Ed Driscoll

Bing Crosby's Dead

And The Road To Utopia was pulled from theaters some time in 1946. But, as Michael Barone writes, all of the “Progressive” economic plans of the incoming Democrat-controlled Congress head Back To The Future. Whether the final destination is Europe of the 1970s, or the American “Rust Belt” economy of Ike and Truman’s years is what’s being debated.

But as Barone writes, there is a Third Way (to coin a phrase) available to them:

One interesting proposal by [Clinton aide Gene Sperling] is for a “universal 401(k),” which would give all workers tax-sheltered savings accounts, funded by employers and employees. One option is to give low earners tax credits, perhaps even refundable tax credits, for their contributions to the accounts. Over time, this would increase low earners’ wealth accumulation — progressive redistribution. But it would also tend to transfer funds from the federal treasury to individuals, from the public sector to the private sector — not the direction Democrats usually want to go.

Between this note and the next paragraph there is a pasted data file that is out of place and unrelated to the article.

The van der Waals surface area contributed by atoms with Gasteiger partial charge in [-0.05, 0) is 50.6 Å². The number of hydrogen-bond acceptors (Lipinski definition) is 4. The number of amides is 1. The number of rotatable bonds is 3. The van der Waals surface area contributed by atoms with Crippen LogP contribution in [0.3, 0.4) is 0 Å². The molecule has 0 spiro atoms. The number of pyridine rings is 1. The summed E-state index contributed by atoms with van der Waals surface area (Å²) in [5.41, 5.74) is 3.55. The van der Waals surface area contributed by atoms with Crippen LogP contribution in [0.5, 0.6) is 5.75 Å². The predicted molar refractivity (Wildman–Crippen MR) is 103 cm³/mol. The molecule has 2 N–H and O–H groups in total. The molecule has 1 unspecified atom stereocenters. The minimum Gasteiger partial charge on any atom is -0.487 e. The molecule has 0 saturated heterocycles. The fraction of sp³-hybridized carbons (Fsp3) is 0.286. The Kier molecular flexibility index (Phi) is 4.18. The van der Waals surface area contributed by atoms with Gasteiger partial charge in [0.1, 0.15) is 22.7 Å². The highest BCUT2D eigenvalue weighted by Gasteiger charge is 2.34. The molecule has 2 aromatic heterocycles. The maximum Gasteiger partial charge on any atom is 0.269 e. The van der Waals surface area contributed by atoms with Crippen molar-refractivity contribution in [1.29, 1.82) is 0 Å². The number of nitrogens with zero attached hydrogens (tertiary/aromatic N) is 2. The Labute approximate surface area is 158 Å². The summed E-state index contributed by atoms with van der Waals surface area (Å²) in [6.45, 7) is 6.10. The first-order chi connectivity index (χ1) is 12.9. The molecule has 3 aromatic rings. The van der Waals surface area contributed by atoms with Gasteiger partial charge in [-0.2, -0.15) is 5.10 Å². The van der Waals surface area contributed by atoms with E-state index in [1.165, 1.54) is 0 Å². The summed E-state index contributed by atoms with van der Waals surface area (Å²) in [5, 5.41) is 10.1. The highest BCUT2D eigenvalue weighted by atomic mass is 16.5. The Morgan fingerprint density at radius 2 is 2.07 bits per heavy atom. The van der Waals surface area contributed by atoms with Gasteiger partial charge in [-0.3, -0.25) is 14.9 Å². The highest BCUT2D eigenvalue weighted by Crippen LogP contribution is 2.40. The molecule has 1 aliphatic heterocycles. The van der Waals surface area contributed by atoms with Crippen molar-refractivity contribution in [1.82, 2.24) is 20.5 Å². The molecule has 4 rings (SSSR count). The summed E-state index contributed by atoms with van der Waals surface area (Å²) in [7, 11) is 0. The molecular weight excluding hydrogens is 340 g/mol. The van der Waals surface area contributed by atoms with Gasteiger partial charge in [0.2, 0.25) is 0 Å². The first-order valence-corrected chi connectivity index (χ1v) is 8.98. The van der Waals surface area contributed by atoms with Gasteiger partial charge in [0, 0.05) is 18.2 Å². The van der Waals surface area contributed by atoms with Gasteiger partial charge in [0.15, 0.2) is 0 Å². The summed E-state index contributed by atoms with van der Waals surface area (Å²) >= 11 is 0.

It’s a proposal that looks a lot like the Social Security individual investment accounts George W. Bush called for, and Democrats scorned. It would be ironic if this turns out to be the major progressive achievement of this Democratic Congress.

And it may just be the most viable.

Update: Rowan Callick explores how the election is playing overseas.

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